The polyhydroxyl or polythiol compounds to be used as vulcanizers conforming to this invention are those well known in the art. Particularly suitable are hydroquinones, resorcin, catechol, naphthols, polyhydroxybenzophenones, bisphenols and derivatives thereof containing in the aromatic ring and/or in the aliphatic group (R=alkylenediarylene group) substituents different from hydrogen and in particular halogens such as chlorine and fluorine, and corresponding thiol-derivatives, either as such or monosalified, bisalified or polysalified with alkaline metals; lower aliphatic and cycloaliphatic diols, such as 1,4-butandiols; di-alkylenecycloaliphatic diols, such as 1,4-dihydroxymethyl-cyclohexane and dialkylenearomatic diols, such as 1,4(dihydroxymethyl)benzene and corresponding thiol-derivatives, either as such or mono- or bisalified with alkaline metals.
Preferred compounds to be used according to the present invention as vulcanization accelerators are:
A 1=[(C6 H5)3 P]2 NCl
A 2=[(C6 H5)3 P]2 NNO3
prepared according to the teachings of J. K. Ruff and W. J. Schlientz in "Inorganic Synthesis" vol. 15, (1974), page 85;
A 3=[(C6 H5)3 P]2 NBr
A 4=[(C6 H5)3 P]2 NI
the last two compounds having been prepared according to the method described by R. Appel and A. Hauss "Zeit.Anorg.Allg. Chem." 311, 290, (1961);
A 5=[(C6 H5)3 P]2 NBF4
this compound is prepared from equimolar amounts of A 1 and of sodium tetrafluoroborate in aqueous solution. The product precipitates in the form of very fine white crystals having a melting point of 233° C.;
A 6=[(C6 H5)3 P]2 NB(C6 H5)4
It is prepared in like manner as the preceding product, but using an aqueous solution of potassium hexafluorophosphate; white crystals having a melting point of 216° C.
The accelerator amount to be employed in the process according to the present invention, though remaining in the range allowed by the high solubility of the additive in the fluorinated elastomer, depends on whether or not steric hindrances are present in the additive, on the basicity degree of the vulcanizable composition and on many other factors connected with the other particular additives utilized, on the type, shape and dimensions of the article to be manufactured, on the vulcanization conditions and on the heating system and modalities during vulcanization.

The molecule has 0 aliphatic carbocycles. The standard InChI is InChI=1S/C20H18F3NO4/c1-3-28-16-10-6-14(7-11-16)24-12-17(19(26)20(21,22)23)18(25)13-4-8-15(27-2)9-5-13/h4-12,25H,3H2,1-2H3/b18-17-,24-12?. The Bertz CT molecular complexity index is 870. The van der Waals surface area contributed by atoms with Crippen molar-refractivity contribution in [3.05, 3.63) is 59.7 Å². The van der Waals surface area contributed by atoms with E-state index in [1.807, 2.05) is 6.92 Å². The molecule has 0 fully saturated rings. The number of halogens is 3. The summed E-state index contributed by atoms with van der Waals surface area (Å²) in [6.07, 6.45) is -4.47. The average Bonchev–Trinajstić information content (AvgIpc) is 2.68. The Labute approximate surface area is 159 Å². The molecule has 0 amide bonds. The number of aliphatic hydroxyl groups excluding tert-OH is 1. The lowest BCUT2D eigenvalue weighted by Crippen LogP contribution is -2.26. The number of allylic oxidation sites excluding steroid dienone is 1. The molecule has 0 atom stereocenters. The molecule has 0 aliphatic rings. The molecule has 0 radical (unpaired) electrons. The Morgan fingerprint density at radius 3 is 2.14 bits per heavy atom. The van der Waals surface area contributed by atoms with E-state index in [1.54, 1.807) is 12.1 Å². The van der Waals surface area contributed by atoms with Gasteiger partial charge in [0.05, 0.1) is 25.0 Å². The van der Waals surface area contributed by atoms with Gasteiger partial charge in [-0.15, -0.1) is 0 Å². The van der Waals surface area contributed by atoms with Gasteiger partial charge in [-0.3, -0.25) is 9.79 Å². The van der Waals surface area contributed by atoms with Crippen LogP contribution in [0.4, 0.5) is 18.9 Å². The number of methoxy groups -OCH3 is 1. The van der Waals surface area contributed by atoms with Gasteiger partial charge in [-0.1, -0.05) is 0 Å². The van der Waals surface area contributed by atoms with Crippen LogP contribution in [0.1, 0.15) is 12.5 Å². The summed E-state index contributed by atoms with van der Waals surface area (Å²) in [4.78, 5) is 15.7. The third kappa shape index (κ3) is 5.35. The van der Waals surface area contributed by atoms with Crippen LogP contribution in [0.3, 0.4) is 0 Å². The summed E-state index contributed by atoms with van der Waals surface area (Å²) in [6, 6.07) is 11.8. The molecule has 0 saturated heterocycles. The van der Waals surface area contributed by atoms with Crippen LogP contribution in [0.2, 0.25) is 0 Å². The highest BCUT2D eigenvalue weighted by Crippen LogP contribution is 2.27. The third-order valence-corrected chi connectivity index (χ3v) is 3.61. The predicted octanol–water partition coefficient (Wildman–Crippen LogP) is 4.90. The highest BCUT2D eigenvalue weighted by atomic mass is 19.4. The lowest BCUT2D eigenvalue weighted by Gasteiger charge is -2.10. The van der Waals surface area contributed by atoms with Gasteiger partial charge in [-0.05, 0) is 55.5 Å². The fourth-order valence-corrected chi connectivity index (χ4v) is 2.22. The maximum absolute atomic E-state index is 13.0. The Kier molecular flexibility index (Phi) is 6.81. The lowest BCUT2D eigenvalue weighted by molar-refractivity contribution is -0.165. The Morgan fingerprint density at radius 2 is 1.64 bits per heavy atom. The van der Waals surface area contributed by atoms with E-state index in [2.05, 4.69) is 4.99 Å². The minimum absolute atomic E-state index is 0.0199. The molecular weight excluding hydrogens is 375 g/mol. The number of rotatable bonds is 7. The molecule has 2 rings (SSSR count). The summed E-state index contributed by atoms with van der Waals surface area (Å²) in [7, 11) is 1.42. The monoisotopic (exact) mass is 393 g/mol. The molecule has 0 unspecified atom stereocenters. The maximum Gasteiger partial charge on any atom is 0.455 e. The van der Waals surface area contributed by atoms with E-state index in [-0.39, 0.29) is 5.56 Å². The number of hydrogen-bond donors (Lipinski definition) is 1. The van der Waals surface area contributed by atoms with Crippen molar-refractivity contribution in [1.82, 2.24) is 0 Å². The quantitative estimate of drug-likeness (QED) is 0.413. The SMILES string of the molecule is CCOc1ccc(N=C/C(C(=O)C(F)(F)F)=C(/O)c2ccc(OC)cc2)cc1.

The vulcanizable compositions according to the present invention may contain, in addition to the substances indicated hereinbefore from (I) through (V), carbon black, white and coloured fillers, plasticizers and lubricants already known, such as stearates, arylphosphates, polyethers, polyesters, polyethylene and other known additives, according to the techniques usually employed by the fluorinated elastomers users.
The components of the vulcanizable compositions of the present invention are easy to incorporate into the vinylidene fluoride elastomeric copolymer, both separately and premixed, or they may be solubilized in solvents and then caused to be adsorbed on inert fillers having a large surface area, without giving rise to any undesired accompanying phenomenon, such as surface efflorescence, caused by migration phenomena inside the vulcanizable composition, due to the high compatibility with the elastomer.
In this way it is possible to reach good vulcanization rates at the usual processing temperatures without encountering, however, any risk of scorchings (prevulcanization) in the preliminary processing steps prior to the actual vulcanization.
Finally, another advantage according to the present invention consists in the complete elimination of the undesired "back rinding" phenomena during vulcanization in closed mold and under pressure of articles prepared from fluorinated elastomers, particularly in the case of O-ring gaskets.
According to a preferred embodiment of the process according to the present invention, the mixture of bis(triarylphosphin)-iminium salt (0.1-2 parts by weight) and of vulcanizing agent (1-6 parts by weight) is additioned in the fluorinated elastomer (100 parts by weight), before adding the acid acceptor (2-10 parts by weight), with the basic compounds (1-7 parts by weight), the reinforcing and inert fillers, the lubricants, the plasticizers and other optional additives.
By operating in this manner, a quick, controlled and uniform vulcanization is obtained, without any risk of undesired phanomena, such as scorchings during the various processing steps of the mix or during the storage thereof. Similarly, any risk of losses due to volatilization during preparation and storage of the vulcanizable compositions; furthermore, no special measures are to be taken by the personnel in charge of the processing steps, thanks to the high consistency of the salts (PPN) and the elastomer with each other.